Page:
Don’t worry.. Strawberry bugs are beneficial and do not harm health

Written By Mark

Videos have been circulating on TikTok of people submerging strawberries in salt water and watching small white insects crawling out of the fruit. Is this real, where do these insects come from, and are they harmful to humans?

Yes, it’s true, the insect is the spotted wing Drosophila, says Don Lewis, professor and entomologist at the Department of Entomology at Iowa State University in Ames, USA.

This fruit fly is very small and is an invasive insect, according to Everyday Health. For fruits with thin skins, such as strawberries or raspberries, the fly penetrates the skin and lays its eggs just under the skin, which then turn into larvae and continue to grow.

Extra protein

Commercial fruit growers recommend treating strawberries with salt water for quality control, says Dr. Lewis: “For the producer, mashing strawberries or berries with either a sugar or salt solution and checking for larvae is a monitoring method used to see if pest control is effective.”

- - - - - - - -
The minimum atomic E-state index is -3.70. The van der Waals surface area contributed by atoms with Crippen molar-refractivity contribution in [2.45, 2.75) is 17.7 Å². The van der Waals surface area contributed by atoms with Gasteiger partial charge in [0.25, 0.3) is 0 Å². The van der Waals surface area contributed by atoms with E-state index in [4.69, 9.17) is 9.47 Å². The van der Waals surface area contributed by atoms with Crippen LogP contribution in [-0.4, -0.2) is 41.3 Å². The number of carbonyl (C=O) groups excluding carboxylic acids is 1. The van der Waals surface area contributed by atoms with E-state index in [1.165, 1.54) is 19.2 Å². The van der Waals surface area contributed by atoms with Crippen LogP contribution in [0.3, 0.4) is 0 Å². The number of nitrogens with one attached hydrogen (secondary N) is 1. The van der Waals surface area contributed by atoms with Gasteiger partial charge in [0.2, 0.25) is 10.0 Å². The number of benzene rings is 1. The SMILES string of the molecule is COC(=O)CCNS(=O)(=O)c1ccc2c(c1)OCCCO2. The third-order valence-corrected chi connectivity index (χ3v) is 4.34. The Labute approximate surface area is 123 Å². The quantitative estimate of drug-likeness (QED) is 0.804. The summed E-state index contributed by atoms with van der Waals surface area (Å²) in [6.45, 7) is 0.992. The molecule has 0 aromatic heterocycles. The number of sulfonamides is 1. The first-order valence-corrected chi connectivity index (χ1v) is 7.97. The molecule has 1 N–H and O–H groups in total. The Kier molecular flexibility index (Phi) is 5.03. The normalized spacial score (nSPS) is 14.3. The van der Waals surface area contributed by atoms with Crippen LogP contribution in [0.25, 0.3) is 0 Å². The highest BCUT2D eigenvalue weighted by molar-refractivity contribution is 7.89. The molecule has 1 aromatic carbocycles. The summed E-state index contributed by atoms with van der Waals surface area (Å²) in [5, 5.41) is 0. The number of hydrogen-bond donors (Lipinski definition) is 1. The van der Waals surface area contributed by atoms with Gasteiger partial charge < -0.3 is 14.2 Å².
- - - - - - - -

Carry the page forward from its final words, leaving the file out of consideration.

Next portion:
Farmers are careful not to have insects, because their presence reduces the shelf life of the berries and their storability, and not because they are harmful to the consumer, as they are not harmful.

“You can look at it like this: If there are insects, you might get a nutritional advantage,” explains Jenny Schmidt, a registered dietitian and farmer in Sudlersville, Maryland. “These larvae are so microscopic, even if you eat a quart of strawberries, you’re still consuming a tiny amount of extra protein.”

Insects in your food may bother you, but there is a very real possibility that many of the things you eat every day contain some number of insects or parts of them.

“The FDA allows it,” says Dr. Lewis, referring to the FDA’s Guide to Food Defect Levels, which the organization defines as levels of defects that are natural or unavoidable in foods and pose no health risks to humans.

“Fruit fly larvae in strawberries is just another in a long list of things that can happen with real-world food farming,” he adds.